Losing Ground Report - The human rights impacts of oil palm plantation expansion in Indonesia
Community Member in Plantation Area, Indonesia
“Of course I am sad, how could I not be. Our graves used to be sheltered by large forest trees, now oil palm is all there is. Suddenly everything was destroyed to make way for oil palm. How could we not be sad?””
Losing Ground Executive Summary (PDF - 0.2 MB)
Losing Ground Full Report (PDF - 2.4 MB)
The report reveals that oil palm companies often use violent tactics to grab land from indigenous communities with the collusion of the police and authorities. Previously self-reliant families, who were able to meet their own needs from the forest around them, complain of being tricked into giving up their land with the promise of jobs and new developments. Instead they end up locked into debt and poorly paid work, while the bounty of the rainforest is replaced with monotonous oil palm plantations. Pollution from pesticides, fertilisers and the pressing process is also leaving some villages without clean water.
Since 2005, Friends of the Earth, Sawit Watch and LifeMosaic have worked closely together on a project aimed at bringing impartial information to communities affected by oil palm plantations in Indonesia, enabling them to make informed decisions about their land and their futures. Losing Ground draws on community testimonies gathered during this project, new Sawit Watch data and previous research to provide an insight into the social, economic and cultural impacts of oil palm plantations.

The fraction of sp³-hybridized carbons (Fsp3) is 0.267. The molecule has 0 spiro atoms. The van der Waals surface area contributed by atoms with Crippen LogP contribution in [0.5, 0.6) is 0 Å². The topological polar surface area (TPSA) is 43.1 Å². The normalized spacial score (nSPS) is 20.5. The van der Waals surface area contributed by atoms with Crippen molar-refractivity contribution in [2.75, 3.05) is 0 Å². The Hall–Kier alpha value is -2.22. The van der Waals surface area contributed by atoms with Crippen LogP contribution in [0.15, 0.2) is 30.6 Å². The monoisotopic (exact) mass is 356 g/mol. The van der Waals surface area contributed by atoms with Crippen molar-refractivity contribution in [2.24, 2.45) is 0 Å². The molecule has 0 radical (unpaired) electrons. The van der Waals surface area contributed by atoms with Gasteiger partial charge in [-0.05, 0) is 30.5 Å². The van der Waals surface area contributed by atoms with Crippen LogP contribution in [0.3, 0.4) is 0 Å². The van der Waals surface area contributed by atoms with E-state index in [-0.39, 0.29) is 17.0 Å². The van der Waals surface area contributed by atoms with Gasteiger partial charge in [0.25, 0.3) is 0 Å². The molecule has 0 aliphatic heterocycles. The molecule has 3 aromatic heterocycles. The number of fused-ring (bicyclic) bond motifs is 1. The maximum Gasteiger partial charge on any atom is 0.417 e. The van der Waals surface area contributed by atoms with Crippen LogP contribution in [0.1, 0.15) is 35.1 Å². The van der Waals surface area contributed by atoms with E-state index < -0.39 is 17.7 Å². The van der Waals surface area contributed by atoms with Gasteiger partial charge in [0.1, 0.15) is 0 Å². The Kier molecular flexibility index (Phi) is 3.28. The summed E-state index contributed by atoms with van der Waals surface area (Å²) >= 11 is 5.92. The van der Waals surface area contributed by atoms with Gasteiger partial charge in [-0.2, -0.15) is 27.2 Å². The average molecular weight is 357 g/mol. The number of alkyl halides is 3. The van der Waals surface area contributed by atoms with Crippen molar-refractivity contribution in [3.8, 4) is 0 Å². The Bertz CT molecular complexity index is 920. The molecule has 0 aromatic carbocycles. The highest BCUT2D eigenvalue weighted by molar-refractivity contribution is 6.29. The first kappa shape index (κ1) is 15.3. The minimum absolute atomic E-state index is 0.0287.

The EU must ensure that 10 per cent of road transport fuel to come from biofuels by 2010 in an attempt to reduce carbon dioxide emissions, despite mounting evidence that biofuels fail to deliver such reductions. This will fuel a huge expansion in the amount of land used to grow oil palm.
Indonesia is a uniquely diverse country whose communities and environment are being sacrificed for the benefit of a handful of companies and wealthy individuals. This report should help the Indonesian government to recognise that there is a problem, and to step up efforts to protect the rights of communities. In Europe we must realise that encouraging large fuel companies to grab community land across the developing world is no solution to climate change. The EU must play its part by abandoning its 10 per cent target for biofuels.
According to NGO Sawit Watch in 2008 there were 576 ongoing conflicts between companies and communities over the issue of oil palm in Indonesia alone. Given the negative social and environmental impacts of oil palm, Sawit Watch demands all oil palm expansion is halted until outstanding conflicts have been resolved.
The European commission is proposing sustainability criteria for biofuels but they do not include any attempts to address the social impacts of biofuel production. This means that the EU’s increased biofuel use will lead to more of the types of problems exposed in Losing Ground as more land is converted to meet the increased demand for palm oil.
85% of the worlds Palm Oil is produced in plantations in Indonesia and Malaysia. According to local government plans Indonesia alone plans a further 20million hectares of plantations by 2020 - an area the size of England, Holland and Switzerland combined. The Oil Palm industry says that plantation expansion is vital for economic development and methods used are both environmentally sustainable and benefit the local people. However in the resulting vast monoculture plantations little survives. Half the loss of orang-utans habitat in the last decade has been linked to Oil Palm plantation expansion.
The deforestation and drainage of peat swamps for palm oil production has made Indonesia the third highest emitter of green house gases after the USA and China.
Other oil palm resources and reports
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